Finally in my report to the endo I include a list of my medications and supplements, and any questions I have. Given my questions often involve new medications or protocols it seems fair to give my endo some notice before meeting them so they can do some research beforehand.

Longitudinal Analysis

The other benefit of generating these reports is I can review the results over time. For example, here are the results of my glucose distribution for 13/08/20-13/11/20, 17/06/21-14/09/21, and 12/12/21-12/03/22

13/08/20-13/11/20

17/06/21-14/09/21

12/12/21-12/03/22

If we look at the “Values above 10.0mmol/L” (180mg/dL) we see this is slowly increasing but still substantially less than the 25-30% guideline.

While the standard deviation is the same, the GVI is increasing suggesting less blood glucose control, but still in the “good” range.

Average glucose is also rising over time.

All of this is consistent with a LADA’s slowly deteriorating pancreas. The question will be when do I start looking at additional interventions, such as insulin? As per my analysis on when damage starts to accumulate, I am happy to let things progress until my HbA1c gets closer to 6.5% but this is also a good subject to discuss with my endocrinologist at my appointment.

5 thoughts on “Generating A Report For Your Endo

  1. CaroGo March 12, 2022 / 7:16 pm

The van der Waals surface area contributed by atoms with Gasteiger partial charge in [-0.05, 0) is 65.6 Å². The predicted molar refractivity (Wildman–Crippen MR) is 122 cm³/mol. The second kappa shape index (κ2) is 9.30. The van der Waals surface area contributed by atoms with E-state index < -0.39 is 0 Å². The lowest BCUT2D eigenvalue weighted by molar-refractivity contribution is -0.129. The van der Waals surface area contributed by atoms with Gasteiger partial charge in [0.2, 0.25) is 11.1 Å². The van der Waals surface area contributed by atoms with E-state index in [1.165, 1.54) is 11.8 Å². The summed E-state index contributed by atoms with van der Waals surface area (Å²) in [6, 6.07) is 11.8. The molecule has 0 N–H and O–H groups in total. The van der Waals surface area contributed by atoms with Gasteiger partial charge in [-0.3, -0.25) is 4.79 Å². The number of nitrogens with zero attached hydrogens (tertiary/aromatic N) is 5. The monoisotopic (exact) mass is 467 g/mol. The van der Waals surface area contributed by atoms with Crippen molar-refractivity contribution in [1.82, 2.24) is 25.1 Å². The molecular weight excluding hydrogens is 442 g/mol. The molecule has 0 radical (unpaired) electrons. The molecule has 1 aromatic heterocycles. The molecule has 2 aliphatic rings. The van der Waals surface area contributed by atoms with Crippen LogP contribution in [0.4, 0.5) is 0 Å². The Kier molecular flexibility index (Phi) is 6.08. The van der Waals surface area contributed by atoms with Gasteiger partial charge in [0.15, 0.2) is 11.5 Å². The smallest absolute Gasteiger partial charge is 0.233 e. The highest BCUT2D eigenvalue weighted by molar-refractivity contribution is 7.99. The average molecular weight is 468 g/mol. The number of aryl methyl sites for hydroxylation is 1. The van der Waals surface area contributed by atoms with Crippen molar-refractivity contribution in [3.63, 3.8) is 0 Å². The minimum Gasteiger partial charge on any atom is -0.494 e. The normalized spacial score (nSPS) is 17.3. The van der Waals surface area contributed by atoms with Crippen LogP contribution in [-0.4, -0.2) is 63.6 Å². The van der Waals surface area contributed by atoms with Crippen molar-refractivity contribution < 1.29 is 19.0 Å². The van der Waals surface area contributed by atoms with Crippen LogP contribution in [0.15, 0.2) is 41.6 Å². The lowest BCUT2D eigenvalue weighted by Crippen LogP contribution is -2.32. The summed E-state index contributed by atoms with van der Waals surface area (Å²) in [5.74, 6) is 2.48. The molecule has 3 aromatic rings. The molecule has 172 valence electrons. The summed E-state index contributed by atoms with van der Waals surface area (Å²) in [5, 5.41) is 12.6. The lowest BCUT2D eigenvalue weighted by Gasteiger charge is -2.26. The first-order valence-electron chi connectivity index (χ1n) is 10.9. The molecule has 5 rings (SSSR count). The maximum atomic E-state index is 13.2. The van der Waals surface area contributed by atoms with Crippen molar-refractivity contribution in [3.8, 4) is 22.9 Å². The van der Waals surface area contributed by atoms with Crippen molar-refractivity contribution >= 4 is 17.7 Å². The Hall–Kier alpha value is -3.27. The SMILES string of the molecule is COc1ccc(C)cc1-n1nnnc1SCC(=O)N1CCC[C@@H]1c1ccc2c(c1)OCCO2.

I love especially the reports from Nightscout Reporter as they display everything I need. As you can personalise them and even save your settings for the personalised graphs you need it makes it easy to generate them quickly! 😉

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  2. Jon Deutsch March 13, 2022 / 1:26 am

    Hi Leon. I am on a similar LADA journey. I worked very hard (including using exercise and alcohol extensively) for years to manage my glucose levels “like a type 2.”

    I did not want to “resort” to insulin. And I put it off longer than I probably should have in hindsight.

    When I finally decided to give Afrezza inhalable insulin a try (available in the USA) it really changed my perspective on how different life would be using insulin. Before considering Afrezza, I was really concerned about dosing, needles, pumps’n’tubes, and all the more troublesome aspects of being insulin dependent, but with Afrezza, virtually all of these issues faded away. And, even better, I am able to control my glucose levels far more accurately than I could using my “type 2” regimine. And with virtually no downside, pain, or interruptions to my life compared to my life before insulin.

    In fact, I don’t even consider it insulin from a mental model perspective, because insulin is lodged in my – and everyone’s – conscious as an injected substance that requires a lot of care and planning to get right with every dose (or an attached device that does it for you). This is just not the case with Afrezza. Due to the nature of delivery, I feel it’s more akin to being asthmatic than diabetic from a mental model perspective.

    Just something to consider as you look at LADA’s slow-but-steady reduction in insulin production…

    Cheers.

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    • leontribe March 14, 2022 / 9:18 am